Thursday, December 25, 2014

Flagging Report: Flagging on Christmas Eve

I wasn't expecting the brick sidewalk in front of the old Escambia County Courthouse to be very busy Wednesday, December 24. I suspected last-minute shoppers would be few because that part of downtown doesn't have a lot of retail outlets. It's mostly restaurants, offices, and government complexes. The old Courthouse is part of a maze of county offices that take up almost an entire city block.

Top: Old Courthouse, Palafox Place at Government Street, looking north. Bottom: Flagging sidewalk, looking South
Well, I was in for a surprise. Foot traffic was pretty brisk, and almost everyone -- men and women (and a few kids) in a variety of sizes, ages and colors -- was friendly and cordial. A few folks looked preoccupied, as people sometimes do during a holiday rush, but nobody was hostile.
Visitor Flagger -- likes friendly Pensacola

I was joined by a visitor, an experienced flagger, from out of town (who bears an uncanny resemblance to Captain Kirk!) and he was impressed by the friendliness of the people. 

As we were setting up -- tying a Third National onto his flag pole and attaching a First National to my walker, we were assisted by a tall, dreadlocked passerby from New York who asked if we were part of a Christmas parade. Unfortunately, no. That event had occurred about two weeks earlier.

Shortly before that, almost immediately upon our arrival on the sidewalk, we were greeted by a young teenage boy and a man, perhaps his father, distributing Christmas cards.  It set a favorable tone for the entire experience.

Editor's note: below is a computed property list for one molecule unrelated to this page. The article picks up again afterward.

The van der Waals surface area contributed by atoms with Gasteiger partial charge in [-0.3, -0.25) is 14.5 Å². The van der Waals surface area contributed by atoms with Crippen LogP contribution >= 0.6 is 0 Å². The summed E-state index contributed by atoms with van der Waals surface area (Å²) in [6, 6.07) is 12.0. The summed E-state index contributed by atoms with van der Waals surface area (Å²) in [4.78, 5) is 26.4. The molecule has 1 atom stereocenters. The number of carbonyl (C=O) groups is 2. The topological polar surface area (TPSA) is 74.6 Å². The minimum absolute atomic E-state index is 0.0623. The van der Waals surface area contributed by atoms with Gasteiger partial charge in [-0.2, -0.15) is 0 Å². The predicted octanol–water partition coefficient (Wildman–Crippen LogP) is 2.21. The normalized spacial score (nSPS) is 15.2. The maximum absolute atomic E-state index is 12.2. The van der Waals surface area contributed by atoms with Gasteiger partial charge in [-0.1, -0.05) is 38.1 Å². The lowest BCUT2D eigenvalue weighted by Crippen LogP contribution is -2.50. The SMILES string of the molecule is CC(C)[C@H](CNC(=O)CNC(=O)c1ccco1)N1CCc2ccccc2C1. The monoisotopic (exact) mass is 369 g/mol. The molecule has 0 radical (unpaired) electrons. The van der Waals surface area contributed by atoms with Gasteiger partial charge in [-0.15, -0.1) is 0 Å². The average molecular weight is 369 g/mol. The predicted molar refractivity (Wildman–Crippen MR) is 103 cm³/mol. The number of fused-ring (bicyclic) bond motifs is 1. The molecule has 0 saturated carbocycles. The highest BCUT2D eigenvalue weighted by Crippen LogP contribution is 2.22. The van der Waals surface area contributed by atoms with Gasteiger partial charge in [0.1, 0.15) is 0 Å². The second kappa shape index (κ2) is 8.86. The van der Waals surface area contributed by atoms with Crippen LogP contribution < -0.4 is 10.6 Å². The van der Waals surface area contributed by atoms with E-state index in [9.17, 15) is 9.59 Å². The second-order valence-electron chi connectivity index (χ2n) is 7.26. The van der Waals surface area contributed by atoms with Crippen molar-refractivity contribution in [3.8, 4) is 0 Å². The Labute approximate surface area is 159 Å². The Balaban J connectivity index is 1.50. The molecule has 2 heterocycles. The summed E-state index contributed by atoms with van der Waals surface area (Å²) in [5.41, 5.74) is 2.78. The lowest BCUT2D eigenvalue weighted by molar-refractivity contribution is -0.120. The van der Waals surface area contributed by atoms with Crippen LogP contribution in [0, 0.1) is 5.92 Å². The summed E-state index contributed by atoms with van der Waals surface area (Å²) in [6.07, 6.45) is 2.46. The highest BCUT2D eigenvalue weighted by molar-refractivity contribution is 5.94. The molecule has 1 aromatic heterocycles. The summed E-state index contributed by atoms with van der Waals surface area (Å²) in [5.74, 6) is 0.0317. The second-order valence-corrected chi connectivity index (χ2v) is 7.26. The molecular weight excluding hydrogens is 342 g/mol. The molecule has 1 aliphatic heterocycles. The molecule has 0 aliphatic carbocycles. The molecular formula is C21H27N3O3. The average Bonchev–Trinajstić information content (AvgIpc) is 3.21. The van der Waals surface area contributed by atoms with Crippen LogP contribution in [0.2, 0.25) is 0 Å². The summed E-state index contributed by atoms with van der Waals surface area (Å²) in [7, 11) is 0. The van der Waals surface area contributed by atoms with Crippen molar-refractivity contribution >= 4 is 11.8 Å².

Card distributed by well-wishers on Christmas Eve
 (At home, I made photos of the card for  this report. Inside, a hand-written message says, "Merry Christmas And A Happy New Year ... Your Christmas cheer makes people smile!" This treasure will be going into a West Florida Flagger scrapbook, sure enough.)

Throughout our almost two hours on the sidewalk, most everyone responded very positively to our greeting, "Merry Christmas!" and nearly all repeated it back to us with a big smile.

A history buff from California stopped to chat with us about the flags of the Confederacy. He knew about the county's recent vote to remove the historic flags from the civic center's flag display and lamented the censoring of history.

There were many horn-toots, waves and thumbs up from passing motorists. Judging by these actions, it was logical to conclude that a lot of area residents know about -- and are not happy with -- the county's vote. Similar sentiments have shown up on the Internet, in social media, and a petition to commissioners to return the flags.

First National snapping in the breeze. New banner -- Return the Flags!
Three times the Santa-hatted, silver-haired driver a of trolley for Seville Quarter stopped momentarily in the middle of the street to shout words of encouragement to us and declare his support (in a definite New York accent). Traffic behind him waited patiently, perhaps assuming passengers were getting on or off.

Trolley driver for Seville Quarter shouts encouragement and agreement!
All in all, it was a much better day of flagging than my first experience four days earlier. I'm looking forward to doing most flagging in front of the county's complex, which houses the board of commissioners' offices.   
  Connie Chastain        
      West Florida Flaggers        

Courthouse images: Google
All other photos: C.Ward